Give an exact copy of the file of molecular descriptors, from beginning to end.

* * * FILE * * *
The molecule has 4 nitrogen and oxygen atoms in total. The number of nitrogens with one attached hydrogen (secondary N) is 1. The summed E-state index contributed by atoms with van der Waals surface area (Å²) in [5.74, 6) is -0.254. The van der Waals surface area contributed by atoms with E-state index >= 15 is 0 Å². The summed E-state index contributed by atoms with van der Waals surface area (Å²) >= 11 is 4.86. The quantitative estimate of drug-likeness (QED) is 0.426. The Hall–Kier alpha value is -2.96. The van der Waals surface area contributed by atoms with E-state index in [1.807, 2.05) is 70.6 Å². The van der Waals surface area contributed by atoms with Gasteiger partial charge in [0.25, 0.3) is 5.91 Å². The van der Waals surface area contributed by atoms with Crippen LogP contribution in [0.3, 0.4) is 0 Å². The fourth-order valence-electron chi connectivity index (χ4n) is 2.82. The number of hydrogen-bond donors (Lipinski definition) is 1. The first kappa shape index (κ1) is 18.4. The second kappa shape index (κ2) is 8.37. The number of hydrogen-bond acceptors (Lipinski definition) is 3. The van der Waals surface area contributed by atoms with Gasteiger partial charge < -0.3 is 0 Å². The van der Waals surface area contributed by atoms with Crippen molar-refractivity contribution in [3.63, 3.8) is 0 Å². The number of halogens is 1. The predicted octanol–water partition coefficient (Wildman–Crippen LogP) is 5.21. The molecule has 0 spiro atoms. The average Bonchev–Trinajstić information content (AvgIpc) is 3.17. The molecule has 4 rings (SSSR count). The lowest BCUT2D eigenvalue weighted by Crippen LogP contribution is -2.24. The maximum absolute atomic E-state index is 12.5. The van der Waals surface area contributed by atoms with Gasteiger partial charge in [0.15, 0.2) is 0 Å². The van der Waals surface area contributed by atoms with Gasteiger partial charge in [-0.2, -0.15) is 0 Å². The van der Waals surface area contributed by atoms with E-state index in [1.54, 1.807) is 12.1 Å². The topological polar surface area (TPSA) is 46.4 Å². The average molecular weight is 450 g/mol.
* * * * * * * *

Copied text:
The molecule has 4 nitrogen and oxygen atoms in total. The number of nitrogens with one attached hydrogen (secondary N) is 1. The summed E-state index contributed by atoms with van der Waals surface area (Å²) in [5.74, 6) is -0.254. The van der Waals surface area contributed by atoms with E-state index >= 15 is 0 Å². The summed E-state index contributed by atoms with van der Waals surface area (Å²) >= 11 is 4.86. The quantitative estimate of drug-likeness (QED) is 0.426. The Hall–Kier alpha value is -2.96. The van der Waals surface area contributed by atoms with E-state index in [1.807, 2.05) is 70.6 Å². The van der Waals surface area contributed by atoms with Gasteiger partial charge in [0.25, 0.3) is 5.91 Å². The van der Waals surface area contributed by atoms with Crippen LogP contribution in [0.3, 0.4) is 0 Å². The fourth-order valence-electron chi connectivity index (χ4n) is 2.82. The number of hydrogen-bond donors (Lipinski definition) is 1. The first kappa shape index (κ1) is 18.4. The second kappa shape index (κ2) is 8.37. The number of hydrogen-bond acceptors (Lipinski definition) is 3. The van der Waals surface area contributed by atoms with Gasteiger partial charge < -0.3 is 0 Å². The van der Waals surface area contributed by atoms with Crippen molar-refractivity contribution in [3.63, 3.8) is 0 Å². The number of halogens is 1. The predicted octanol–water partition coefficient (Wildman–Crippen LogP) is 5.21. The molecule has 0 spiro atoms. The average Bonchev–Trinajstić information content (AvgIpc) is 3.17. The molecule has 4 rings (SSSR count). The lowest BCUT2D eigenvalue weighted by Crippen LogP contribution is -2.24. The maximum absolute atomic E-state index is 12.5. The van der Waals surface area contributed by atoms with Gasteiger partial charge in [0.15, 0.2) is 0 Å². The van der Waals surface area contributed by atoms with Gasteiger partial charge in [-0.2, -0.15) is 0 Å². The van der Waals surface area contributed by atoms with E-state index in [1.54, 1.807) is 12.1 Å². The topological polar surface area (TPSA) is 46.4 Å². The average molecular weight is 450 g/mol.